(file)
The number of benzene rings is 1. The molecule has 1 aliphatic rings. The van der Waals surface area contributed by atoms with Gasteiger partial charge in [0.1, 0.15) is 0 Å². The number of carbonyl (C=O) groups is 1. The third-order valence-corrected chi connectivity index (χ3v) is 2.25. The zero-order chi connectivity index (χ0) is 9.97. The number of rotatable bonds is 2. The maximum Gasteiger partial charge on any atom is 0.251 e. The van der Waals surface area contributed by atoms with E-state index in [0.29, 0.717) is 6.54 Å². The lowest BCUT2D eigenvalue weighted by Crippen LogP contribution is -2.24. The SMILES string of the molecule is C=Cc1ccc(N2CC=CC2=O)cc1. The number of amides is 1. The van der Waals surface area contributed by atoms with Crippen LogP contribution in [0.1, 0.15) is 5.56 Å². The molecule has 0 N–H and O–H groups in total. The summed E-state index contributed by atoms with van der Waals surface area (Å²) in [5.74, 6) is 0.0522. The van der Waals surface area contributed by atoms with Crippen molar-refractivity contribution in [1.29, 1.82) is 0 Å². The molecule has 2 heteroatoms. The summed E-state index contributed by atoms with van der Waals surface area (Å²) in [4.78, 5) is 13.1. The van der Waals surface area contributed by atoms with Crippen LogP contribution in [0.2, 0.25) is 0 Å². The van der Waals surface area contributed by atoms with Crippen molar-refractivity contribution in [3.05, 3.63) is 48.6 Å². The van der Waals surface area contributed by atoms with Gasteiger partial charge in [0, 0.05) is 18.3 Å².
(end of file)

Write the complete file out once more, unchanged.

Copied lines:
The number of benzene rings is 1. The molecule has 1 aliphatic rings. The van der Waals surface area contributed by atoms with Gasteiger partial charge in [0.1, 0.15) is 0 Å². The number of carbonyl (C=O) groups is 1. The third-order valence-corrected chi connectivity index (χ3v) is 2.25. The zero-order chi connectivity index (χ0) is 9.97. The number of rotatable bonds is 2. The maximum Gasteiger partial charge on any atom is 0.251 e. The van der Waals surface area contributed by atoms with E-state index in [0.29, 0.717) is 6.54 Å². The lowest BCUT2D eigenvalue weighted by Crippen LogP contribution is -2.24. The SMILES string of the molecule is C=Cc1ccc(N2CC=CC2=O)cc1. The number of amides is 1. The van der Waals surface area contributed by atoms with Crippen LogP contribution in [0.1, 0.15) is 5.56 Å². The molecule has 0 N–H and O–H groups in total. The summed E-state index contributed by atoms with van der Waals surface area (Å²) in [5.74, 6) is 0.0522. The van der Waals surface area contributed by atoms with Crippen molar-refractivity contribution in [1.29, 1.82) is 0 Å². The molecule has 2 heteroatoms. The summed E-state index contributed by atoms with van der Waals surface area (Å²) in [4.78, 5) is 13.1. The van der Waals surface area contributed by atoms with Crippen LogP contribution in [0.2, 0.25) is 0 Å². The van der Waals surface area contributed by atoms with Crippen molar-refractivity contribution in [3.05, 3.63) is 48.6 Å². The van der Waals surface area contributed by atoms with Gasteiger partial charge in [0, 0.05) is 18.3 Å².